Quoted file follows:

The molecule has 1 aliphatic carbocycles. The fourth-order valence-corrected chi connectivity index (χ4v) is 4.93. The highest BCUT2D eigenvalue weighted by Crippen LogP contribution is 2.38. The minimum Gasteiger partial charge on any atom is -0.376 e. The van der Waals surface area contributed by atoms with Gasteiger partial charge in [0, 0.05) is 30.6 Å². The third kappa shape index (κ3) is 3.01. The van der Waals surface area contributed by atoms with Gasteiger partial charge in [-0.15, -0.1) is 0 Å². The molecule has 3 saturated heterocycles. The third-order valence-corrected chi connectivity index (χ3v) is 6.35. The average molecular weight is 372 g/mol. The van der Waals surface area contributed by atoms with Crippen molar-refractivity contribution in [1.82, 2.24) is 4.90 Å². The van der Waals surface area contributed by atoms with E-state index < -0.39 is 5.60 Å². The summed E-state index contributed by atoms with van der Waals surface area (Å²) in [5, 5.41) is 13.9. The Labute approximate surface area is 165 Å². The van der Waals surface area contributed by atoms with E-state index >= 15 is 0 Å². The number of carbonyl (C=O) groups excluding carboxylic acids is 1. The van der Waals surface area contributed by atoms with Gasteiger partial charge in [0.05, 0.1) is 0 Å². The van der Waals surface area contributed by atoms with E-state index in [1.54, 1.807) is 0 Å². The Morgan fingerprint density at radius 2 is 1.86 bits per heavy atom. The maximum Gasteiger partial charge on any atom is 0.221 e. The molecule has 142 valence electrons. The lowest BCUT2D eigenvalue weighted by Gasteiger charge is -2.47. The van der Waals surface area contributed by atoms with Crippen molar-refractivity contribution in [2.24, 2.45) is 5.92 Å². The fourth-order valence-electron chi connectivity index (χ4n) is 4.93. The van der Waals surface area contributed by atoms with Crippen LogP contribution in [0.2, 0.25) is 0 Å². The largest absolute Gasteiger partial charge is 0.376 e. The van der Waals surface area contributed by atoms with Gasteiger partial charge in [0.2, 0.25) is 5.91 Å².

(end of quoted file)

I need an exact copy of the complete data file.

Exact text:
The molecule has 1 aliphatic carbocycles. The fourth-order valence-corrected chi connectivity index (χ4v) is 4.93. The highest BCUT2D eigenvalue weighted by Crippen LogP contribution is 2.38. The minimum Gasteiger partial charge on any atom is -0.376 e. The van der Waals surface area contributed by atoms with Gasteiger partial charge in [0, 0.05) is 30.6 Å². The third kappa shape index (κ3) is 3.01. The van der Waals surface area contributed by atoms with Gasteiger partial charge in [-0.15, -0.1) is 0 Å². The molecule has 3 saturated heterocycles. The third-order valence-corrected chi connectivity index (χ3v) is 6.35. The average molecular weight is 372 g/mol. The van der Waals surface area contributed by atoms with Crippen molar-refractivity contribution in [1.82, 2.24) is 4.90 Å². The van der Waals surface area contributed by atoms with E-state index < -0.39 is 5.60 Å². The summed E-state index contributed by atoms with van der Waals surface area (Å²) in [5, 5.41) is 13.9. The Labute approximate surface area is 165 Å². The van der Waals surface area contributed by atoms with E-state index >= 15 is 0 Å². The number of carbonyl (C=O) groups excluding carboxylic acids is 1. The van der Waals surface area contributed by atoms with Gasteiger partial charge in [0.05, 0.1) is 0 Å². The van der Waals surface area contributed by atoms with E-state index in [1.54, 1.807) is 0 Å². The Morgan fingerprint density at radius 2 is 1.86 bits per heavy atom. The maximum Gasteiger partial charge on any atom is 0.221 e. The molecule has 142 valence electrons. The lowest BCUT2D eigenvalue weighted by Gasteiger charge is -2.47. The van der Waals surface area contributed by atoms with Crippen molar-refractivity contribution in [2.24, 2.45) is 5.92 Å². The fourth-order valence-electron chi connectivity index (χ4n) is 4.93. The van der Waals surface area contributed by atoms with Crippen LogP contribution in [0.2, 0.25) is 0 Å². The largest absolute Gasteiger partial charge is 0.376 e. The van der Waals surface area contributed by atoms with Gasteiger partial charge in [0.2, 0.25) is 5.91 Å².